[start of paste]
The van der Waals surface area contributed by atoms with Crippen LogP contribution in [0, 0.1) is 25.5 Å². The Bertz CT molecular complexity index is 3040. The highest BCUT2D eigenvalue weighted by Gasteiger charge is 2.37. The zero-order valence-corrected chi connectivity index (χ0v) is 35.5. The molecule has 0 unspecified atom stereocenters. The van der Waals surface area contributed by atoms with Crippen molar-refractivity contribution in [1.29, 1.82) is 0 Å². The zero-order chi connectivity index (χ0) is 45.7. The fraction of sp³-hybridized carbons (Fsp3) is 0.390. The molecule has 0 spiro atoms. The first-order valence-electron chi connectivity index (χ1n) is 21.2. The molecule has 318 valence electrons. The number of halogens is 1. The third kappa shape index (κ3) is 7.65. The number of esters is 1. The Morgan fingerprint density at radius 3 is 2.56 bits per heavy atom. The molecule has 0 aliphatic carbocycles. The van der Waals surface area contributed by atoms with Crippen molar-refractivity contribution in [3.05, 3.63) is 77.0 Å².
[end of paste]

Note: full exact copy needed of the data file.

The van der Waals surface area contributed by atoms with Crippen LogP contribution in [0, 0.1) is 25.5 Å². The Bertz CT molecular complexity index is 3040. The highest BCUT2D eigenvalue weighted by Gasteiger charge is 2.37. The zero-order valence-corrected chi connectivity index (χ0v) is 35.5. The molecule has 0 unspecified atom stereocenters. The van der Waals surface area contributed by atoms with Crippen molar-refractivity contribution in [1.29, 1.82) is 0 Å². The zero-order chi connectivity index (χ0) is 45.7. The fraction of sp³-hybridized carbons (Fsp3) is 0.390. The molecule has 0 spiro atoms. The first-order valence-electron chi connectivity index (χ1n) is 21.2. The molecule has 318 valence electrons. The number of halogens is 1. The third kappa shape index (κ3) is 7.65. The number of esters is 1. The Morgan fingerprint density at radius 3 is 2.56 bits per heavy atom. The molecule has 0 aliphatic carbocycles. The van der Waals surface area contributed by atoms with Crippen molar-refractivity contribution in [3.05, 3.63) is 77.0 Å².